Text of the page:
The Hickerson Water Reclamation Facility will be operating at a reduced capacity for the next few weeks. The plant will continue to be monitored and the pipeline tested with low volumes.
The replacement line will be used to divert wastewater from the West Side into the river. The cleanup and mitigation process will then begin.
Rio Grande is under increasing scrutiny for wastewater dumping
The Texas Commission on Environmental Quality, (TCEQ), and the Environmental Protection Agency(EPA) monitor El Paso Water’s response to ensure compliancewith theClean WaterAct. The TCEQ has most Clean Water Act enforcement authority, while the EPA has oversight.
Dec. 3 was the date that the Water Enforcement Branch, EPA Region 6, sent an information requestto El Paso Water & the Public Service Board. The letter requested documentation about the location and volumeof the wastewater discharge, mitigation activities and information on environmental damage assessment.
El Paso Water was allowed to provide the information for 20 days by EPA
The letter from the EPA states that “the information will be considered when evaluating the extent of your compliance to the federal regulations regarding unauthorized disposals of untreated wastewater into the sewer collection system owned and operated by El Paso Water Utilities.”
Jennah Durant, spokesperson for EPA Region 6, stated that the agency is looking for additional information to strengthen their oversight capacity. Denise Parra, El Paso Water spokesperson, said that El Paso Water has already provided most of the information and was granted an extension until January to provide additional details.
More:Rio Grande sewage discharge disrupts border gatherings Hugs Not Walls, Binational Mass
Protecting the border environment is a constant challenge
International implications are a result of the discharge. The La Paz Agreement, which was signed by the United States in 1983 by Mexico, requires both countries to limit air, land, and water pollution along the border. Each country can complain if the other pollutes its territory. Terrazas and Aguilar claim that the Mexican government has been passive in dealing with the El Paso water pollution.
The problem is not limited to one side. Untreated wastewater from Jurez is also entering the Rio Grande on an almost daily basis, a Mexican official said this month. TheComisino de Limites y aguas (CILA), Mexico’s counterpart in the United States, and the International Boundary and Water Commission of the USA (IBWC), apply water and boundary treaties between neighboring countries.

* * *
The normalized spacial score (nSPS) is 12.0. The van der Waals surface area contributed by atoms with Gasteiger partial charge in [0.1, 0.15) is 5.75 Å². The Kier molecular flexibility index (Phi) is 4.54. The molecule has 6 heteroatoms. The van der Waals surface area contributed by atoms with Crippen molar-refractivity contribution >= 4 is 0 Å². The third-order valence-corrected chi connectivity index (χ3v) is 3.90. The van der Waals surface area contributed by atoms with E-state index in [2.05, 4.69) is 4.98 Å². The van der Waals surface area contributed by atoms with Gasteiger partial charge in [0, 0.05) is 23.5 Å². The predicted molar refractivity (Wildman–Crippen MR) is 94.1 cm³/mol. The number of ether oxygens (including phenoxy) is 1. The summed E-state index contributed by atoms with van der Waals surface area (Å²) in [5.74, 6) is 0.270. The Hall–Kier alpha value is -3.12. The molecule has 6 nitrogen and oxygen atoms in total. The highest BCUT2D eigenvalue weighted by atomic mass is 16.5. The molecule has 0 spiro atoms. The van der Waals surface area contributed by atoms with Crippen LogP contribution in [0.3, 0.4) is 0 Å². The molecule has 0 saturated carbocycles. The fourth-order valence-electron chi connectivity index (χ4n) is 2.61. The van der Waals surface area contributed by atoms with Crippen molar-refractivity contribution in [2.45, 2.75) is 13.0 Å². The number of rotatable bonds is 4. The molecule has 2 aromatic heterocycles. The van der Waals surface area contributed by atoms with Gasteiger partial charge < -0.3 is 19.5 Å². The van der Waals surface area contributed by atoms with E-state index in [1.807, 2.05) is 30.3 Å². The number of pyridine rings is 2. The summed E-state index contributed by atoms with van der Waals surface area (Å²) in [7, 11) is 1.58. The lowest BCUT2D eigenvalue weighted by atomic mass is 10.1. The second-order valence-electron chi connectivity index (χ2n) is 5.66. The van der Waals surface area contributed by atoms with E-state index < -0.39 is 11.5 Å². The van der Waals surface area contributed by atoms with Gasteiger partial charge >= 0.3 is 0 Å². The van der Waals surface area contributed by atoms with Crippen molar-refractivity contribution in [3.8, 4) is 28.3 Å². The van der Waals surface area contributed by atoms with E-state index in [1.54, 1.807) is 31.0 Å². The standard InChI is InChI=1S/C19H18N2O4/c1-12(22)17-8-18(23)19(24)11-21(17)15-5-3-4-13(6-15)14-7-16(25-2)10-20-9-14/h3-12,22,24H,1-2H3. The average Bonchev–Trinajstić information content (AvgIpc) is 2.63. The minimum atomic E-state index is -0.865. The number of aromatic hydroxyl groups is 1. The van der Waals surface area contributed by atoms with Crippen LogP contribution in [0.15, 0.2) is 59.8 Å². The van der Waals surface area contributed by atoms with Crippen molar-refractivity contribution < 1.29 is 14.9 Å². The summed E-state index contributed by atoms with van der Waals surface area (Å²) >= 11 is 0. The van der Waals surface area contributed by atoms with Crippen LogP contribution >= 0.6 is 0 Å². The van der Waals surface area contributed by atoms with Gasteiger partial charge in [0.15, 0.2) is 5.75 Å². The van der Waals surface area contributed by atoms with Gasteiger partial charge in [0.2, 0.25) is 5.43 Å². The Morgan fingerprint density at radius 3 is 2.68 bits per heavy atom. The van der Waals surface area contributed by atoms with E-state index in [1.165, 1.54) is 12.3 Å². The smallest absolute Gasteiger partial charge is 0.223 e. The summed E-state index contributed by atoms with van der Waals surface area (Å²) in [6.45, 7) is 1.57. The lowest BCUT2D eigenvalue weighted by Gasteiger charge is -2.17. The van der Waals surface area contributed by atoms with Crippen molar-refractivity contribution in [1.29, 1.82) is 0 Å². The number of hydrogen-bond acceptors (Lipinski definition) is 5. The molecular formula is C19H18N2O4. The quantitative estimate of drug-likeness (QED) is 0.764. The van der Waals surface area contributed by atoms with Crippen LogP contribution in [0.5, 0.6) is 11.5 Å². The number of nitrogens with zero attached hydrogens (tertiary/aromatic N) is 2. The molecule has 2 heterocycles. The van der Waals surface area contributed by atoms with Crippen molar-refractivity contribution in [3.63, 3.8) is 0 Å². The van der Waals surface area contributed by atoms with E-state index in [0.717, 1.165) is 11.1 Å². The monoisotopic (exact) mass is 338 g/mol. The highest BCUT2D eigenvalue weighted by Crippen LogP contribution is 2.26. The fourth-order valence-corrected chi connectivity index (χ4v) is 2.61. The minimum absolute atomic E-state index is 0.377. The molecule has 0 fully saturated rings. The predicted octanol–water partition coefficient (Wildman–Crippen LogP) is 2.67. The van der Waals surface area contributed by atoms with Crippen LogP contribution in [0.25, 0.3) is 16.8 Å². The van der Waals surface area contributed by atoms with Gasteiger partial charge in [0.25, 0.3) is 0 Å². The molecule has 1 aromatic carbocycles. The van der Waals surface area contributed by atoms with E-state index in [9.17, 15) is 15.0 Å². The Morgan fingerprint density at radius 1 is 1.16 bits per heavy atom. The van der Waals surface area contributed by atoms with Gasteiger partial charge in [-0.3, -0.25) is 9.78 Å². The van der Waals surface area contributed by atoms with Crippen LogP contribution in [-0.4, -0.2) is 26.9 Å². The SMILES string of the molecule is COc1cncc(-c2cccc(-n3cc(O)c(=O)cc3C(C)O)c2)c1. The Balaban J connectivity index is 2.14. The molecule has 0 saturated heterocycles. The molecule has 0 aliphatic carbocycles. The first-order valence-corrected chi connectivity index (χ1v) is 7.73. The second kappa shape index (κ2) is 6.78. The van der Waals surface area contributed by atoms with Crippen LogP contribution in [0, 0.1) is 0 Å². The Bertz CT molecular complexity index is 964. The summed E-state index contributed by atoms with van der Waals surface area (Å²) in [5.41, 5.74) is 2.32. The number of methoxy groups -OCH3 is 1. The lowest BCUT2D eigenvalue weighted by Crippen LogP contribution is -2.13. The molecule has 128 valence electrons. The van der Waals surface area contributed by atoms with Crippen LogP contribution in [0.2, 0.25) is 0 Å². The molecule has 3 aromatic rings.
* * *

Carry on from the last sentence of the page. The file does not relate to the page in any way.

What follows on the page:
Jess Luvano, CILAsecretary told El Diario de JurezDec. 18, 2008: “Everyone is very alarm by the discharge form the United States. But we haven’t addressed the internal issue we’ve had for a while, which I believe is more complicated and more serious, because this has been going on since so long.”
He said that the total volume from Jurez could have been greater than El Paso’s. He said, “We are talking (about discharges) for years.”
More:Reparations to wastewater pipeline almost complete, discharge into Rio Grande to flow into Jan
Luvano declined to give an interview to the IBWC because each agency communicates with journalists within its country. The IBWC did not comment on the publication of this article. On December 28, wastewater was visible accumulating on streets in Jurez, just blocks away from the river.
Advocates call to restore and protect Rio Grande
Jeannette Terrazas feels that U.S. officials and Mexican officials have ignored the ecological damage caused by the sewage release. She stated that the problem is not limited to El Paso and Jurez, but that it reflects a wider disregard for the environment at the U.S.-Mexico frontier.
She stated that the government has not taken any action and that the same thing is happening in other parts along the river border. “They must know that we’re paying close attention.”
Terrazas y Aguilarwill closely follow El Paso Water cleanup. They are calling on border residents to support the river.Terrazas stated, “I hope that this is a turning point to begin recovering river.”
El Paso Water’s August sewage discharge has brought renewed attention on the river’s condition. However, any remediation that is done next will only address the long-standing problem with wastewater entering the Rio Grande.
Aguilar wrote about the collective’s “a river that once was fulloflifeis now in agony.”Facebook page. “We must take action on both sides to repair the damage to our only river, which is the river that gave life to our community.
Martha Pskowski is a staff writer and can be reached at firstname.lastname@example.org @psskowFollow us on Twitter.